They spread out loads, so I was only able to get 8 on a sheet. I made the 8, then put the rest of the cookie dough in a sealed tub in the fridge, for near-instant sweet gratification and fresh-baked cookies over the next week or so.
For our main Christmas dessert, I'd decided on Ecclefechan Tart, which is pretty closely related to a Canadian butter tart. It's a short, crisp pastry case filled with dried fruit and topped with a rich butter, sugar, egg and cream mixture. I used Jamie Oliver's recipe, which doesn't seem to be online, but it adds a dollop of black treacle before the fruit is put in and uses some whisky in the pastry.
Next time I make this (and it was lovely, there will be a next time!) I will mix the treacle into the custard mixture, because trickling it onto the base didn't work very well. I will also omit the whisky from the pastry, because I don't think it added anything to the flavour or texture.
To give my dried fruit a particularly festive note I used dried sour cherries and cranberries, and I flavoured the custard with some fresh, grated ginger and lemon zest. There was supposed to be orange zest as well, and crystallised ginger not fresh, but the oranges were omitted from my grocery delivery and the crystallised ginger I thought I had I apparently didn't. I thought the fresh ginger note was very successful, so I will do that bit again.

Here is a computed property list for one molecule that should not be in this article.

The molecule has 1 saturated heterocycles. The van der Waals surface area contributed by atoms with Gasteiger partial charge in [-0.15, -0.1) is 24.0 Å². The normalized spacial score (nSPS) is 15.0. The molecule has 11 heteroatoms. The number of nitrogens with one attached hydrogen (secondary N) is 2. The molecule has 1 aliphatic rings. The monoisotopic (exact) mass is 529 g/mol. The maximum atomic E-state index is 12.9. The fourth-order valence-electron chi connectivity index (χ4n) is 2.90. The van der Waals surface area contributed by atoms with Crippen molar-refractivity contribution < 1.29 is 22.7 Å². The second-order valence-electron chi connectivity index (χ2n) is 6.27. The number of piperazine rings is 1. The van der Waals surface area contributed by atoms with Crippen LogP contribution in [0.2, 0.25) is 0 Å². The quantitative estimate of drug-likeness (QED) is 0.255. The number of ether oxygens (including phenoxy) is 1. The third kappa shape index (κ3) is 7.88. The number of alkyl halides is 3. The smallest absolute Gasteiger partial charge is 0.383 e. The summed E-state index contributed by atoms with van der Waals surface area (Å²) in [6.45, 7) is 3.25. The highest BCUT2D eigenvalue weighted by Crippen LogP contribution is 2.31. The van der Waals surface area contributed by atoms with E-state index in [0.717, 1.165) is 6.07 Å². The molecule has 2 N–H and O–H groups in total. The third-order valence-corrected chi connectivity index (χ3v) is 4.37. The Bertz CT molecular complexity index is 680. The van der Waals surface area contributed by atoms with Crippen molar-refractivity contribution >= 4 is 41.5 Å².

To serve with the tart, I made a whisky marmalade ice cream, thinking that the whisky and orange would go particularly well with the whisky and orange in the tart. Since you can't taste the whisky in the pastry and there was no orange zest in the tart my reasoning was flawed, HOWEVER the ice cream was glorious with the tart, so it doesn't matter.
Because of the amount of fat and alcohol in the ice cream, it doesn't need to be churned, so that is nice. It does contain raw egg, so usual cautions apply.
Whisky Marmalade Ice Cream
2 eggs, separated
100g icing sugar
50g fine shred orange marmalade
150ml double cream
Whisk the egg whites in one large bowl to stiff peaks. In another bowl, whisk the egg yolks and icing sugar until pale and frothy, then beat in the mascarpone, whisky and marmalade. Fold the egg whites into the mascarpone mixture. In the bowl that held the egg whites, beat the cream to soft peaks, then fold gently into the mascarpone mixture. You want it entirely combined, with no streaks of egg white, but without knocking the air out. Scrape the mixture into a freezer-proof lunch box or similar and freeze for 8 hours or so. Remove from the freezer 5 minutes before serving to allow to ripen a bit.